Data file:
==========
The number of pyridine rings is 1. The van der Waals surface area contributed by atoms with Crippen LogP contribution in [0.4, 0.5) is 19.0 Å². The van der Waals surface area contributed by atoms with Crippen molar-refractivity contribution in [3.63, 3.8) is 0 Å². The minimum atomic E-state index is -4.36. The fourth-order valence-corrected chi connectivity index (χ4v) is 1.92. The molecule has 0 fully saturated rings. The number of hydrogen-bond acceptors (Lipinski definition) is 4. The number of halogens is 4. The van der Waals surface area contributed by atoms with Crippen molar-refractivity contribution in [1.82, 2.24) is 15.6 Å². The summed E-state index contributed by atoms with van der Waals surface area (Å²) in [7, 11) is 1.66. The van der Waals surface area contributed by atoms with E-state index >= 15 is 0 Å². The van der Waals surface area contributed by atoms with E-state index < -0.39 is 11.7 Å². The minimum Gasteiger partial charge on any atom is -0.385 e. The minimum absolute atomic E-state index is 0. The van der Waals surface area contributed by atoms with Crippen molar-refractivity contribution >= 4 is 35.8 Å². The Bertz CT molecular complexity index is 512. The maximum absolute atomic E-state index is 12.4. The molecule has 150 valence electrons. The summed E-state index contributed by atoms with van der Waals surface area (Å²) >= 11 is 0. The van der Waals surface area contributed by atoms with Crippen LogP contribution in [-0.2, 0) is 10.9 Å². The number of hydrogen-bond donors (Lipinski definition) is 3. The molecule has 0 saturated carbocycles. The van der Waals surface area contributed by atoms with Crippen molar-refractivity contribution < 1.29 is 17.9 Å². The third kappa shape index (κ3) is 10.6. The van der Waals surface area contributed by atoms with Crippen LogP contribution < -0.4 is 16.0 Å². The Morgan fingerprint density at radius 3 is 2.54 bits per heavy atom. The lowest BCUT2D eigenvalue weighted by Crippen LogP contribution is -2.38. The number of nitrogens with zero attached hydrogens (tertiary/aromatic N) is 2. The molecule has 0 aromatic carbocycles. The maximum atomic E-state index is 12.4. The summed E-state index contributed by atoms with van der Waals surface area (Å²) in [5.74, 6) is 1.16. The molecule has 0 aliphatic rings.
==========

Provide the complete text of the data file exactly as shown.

The number of pyridine rings is 1. The van der Waals surface area contributed by atoms with Crippen LogP contribution in [0.4, 0.5) is 19.0 Å². The van der Waals surface area contributed by atoms with Crippen molar-refractivity contribution in [3.63, 3.8) is 0 Å². The minimum atomic E-state index is -4.36. The fourth-order valence-corrected chi connectivity index (χ4v) is 1.92. The molecule has 0 fully saturated rings. The number of hydrogen-bond acceptors (Lipinski definition) is 4. The number of halogens is 4. The van der Waals surface area contributed by atoms with Crippen molar-refractivity contribution in [1.82, 2.24) is 15.6 Å². The summed E-state index contributed by atoms with van der Waals surface area (Å²) in [7, 11) is 1.66. The van der Waals surface area contributed by atoms with E-state index >= 15 is 0 Å². The van der Waals surface area contributed by atoms with E-state index < -0.39 is 11.7 Å². The minimum Gasteiger partial charge on any atom is -0.385 e. The minimum absolute atomic E-state index is 0. The van der Waals surface area contributed by atoms with Crippen molar-refractivity contribution >= 4 is 35.8 Å². The Bertz CT molecular complexity index is 512. The maximum absolute atomic E-state index is 12.4. The molecule has 150 valence electrons. The summed E-state index contributed by atoms with van der Waals surface area (Å²) >= 11 is 0. The van der Waals surface area contributed by atoms with Crippen LogP contribution in [-0.2, 0) is 10.9 Å². The number of hydrogen-bond donors (Lipinski definition) is 3. The molecule has 0 saturated carbocycles. The van der Waals surface area contributed by atoms with Crippen molar-refractivity contribution < 1.29 is 17.9 Å². The third kappa shape index (κ3) is 10.6. The van der Waals surface area contributed by atoms with Crippen LogP contribution < -0.4 is 16.0 Å². The Morgan fingerprint density at radius 3 is 2.54 bits per heavy atom. The lowest BCUT2D eigenvalue weighted by Crippen LogP contribution is -2.38. The number of nitrogens with zero attached hydrogens (tertiary/aromatic N) is 2. The molecule has 0 aromatic carbocycles. The maximum atomic E-state index is 12.4. The summed E-state index contributed by atoms with van der Waals surface area (Å²) in [5.74, 6) is 1.16. The molecule has 0 aliphatic rings.